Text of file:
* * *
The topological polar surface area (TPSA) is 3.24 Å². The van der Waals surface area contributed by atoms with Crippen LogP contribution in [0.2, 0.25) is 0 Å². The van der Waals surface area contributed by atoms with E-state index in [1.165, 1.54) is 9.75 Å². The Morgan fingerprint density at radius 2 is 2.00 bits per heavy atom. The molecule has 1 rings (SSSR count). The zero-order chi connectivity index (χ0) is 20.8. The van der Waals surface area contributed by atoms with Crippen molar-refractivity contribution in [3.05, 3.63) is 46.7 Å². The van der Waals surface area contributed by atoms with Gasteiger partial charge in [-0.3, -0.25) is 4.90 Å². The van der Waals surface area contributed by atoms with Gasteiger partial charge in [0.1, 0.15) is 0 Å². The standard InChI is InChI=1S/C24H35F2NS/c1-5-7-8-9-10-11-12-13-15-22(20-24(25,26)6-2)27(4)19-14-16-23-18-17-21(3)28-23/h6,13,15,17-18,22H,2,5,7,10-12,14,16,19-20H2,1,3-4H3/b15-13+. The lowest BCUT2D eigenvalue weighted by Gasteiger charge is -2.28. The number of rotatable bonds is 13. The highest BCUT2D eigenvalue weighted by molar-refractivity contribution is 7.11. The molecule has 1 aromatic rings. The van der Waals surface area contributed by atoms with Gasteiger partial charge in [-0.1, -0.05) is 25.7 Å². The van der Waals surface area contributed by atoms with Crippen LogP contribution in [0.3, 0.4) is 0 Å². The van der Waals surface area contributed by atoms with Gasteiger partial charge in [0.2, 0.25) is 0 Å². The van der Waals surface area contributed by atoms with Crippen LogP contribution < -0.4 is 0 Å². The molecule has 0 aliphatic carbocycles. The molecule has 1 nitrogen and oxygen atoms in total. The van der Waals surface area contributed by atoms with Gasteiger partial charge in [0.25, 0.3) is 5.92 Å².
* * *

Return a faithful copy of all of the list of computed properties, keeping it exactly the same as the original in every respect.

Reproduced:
The topological polar surface area (TPSA) is 3.24 Å². The van der Waals surface area contributed by atoms with Crippen LogP contribution in [0.2, 0.25) is 0 Å². The van der Waals surface area contributed by atoms with E-state index in [1.165, 1.54) is 9.75 Å². The Morgan fingerprint density at radius 2 is 2.00 bits per heavy atom. The molecule has 1 rings (SSSR count). The zero-order chi connectivity index (χ0) is 20.8. The van der Waals surface area contributed by atoms with Crippen molar-refractivity contribution in [3.05, 3.63) is 46.7 Å². The van der Waals surface area contributed by atoms with Gasteiger partial charge in [-0.3, -0.25) is 4.90 Å². The van der Waals surface area contributed by atoms with Gasteiger partial charge in [0.1, 0.15) is 0 Å². The standard InChI is InChI=1S/C24H35F2NS/c1-5-7-8-9-10-11-12-13-15-22(20-24(25,26)6-2)27(4)19-14-16-23-18-17-21(3)28-23/h6,13,15,17-18,22H,2,5,7,10-12,14,16,19-20H2,1,3-4H3/b15-13+. The lowest BCUT2D eigenvalue weighted by Gasteiger charge is -2.28. The number of rotatable bonds is 13. The highest BCUT2D eigenvalue weighted by molar-refractivity contribution is 7.11. The molecule has 1 aromatic rings. The van der Waals surface area contributed by atoms with Gasteiger partial charge in [-0.1, -0.05) is 25.7 Å². The van der Waals surface area contributed by atoms with Crippen LogP contribution in [0.3, 0.4) is 0 Å². The van der Waals surface area contributed by atoms with Gasteiger partial charge in [0.2, 0.25) is 0 Å². The van der Waals surface area contributed by atoms with Crippen LogP contribution < -0.4 is 0 Å². The molecule has 0 aliphatic carbocycles. The molecule has 1 nitrogen and oxygen atoms in total. The van der Waals surface area contributed by atoms with Gasteiger partial charge in [0.25, 0.3) is 5.92 Å².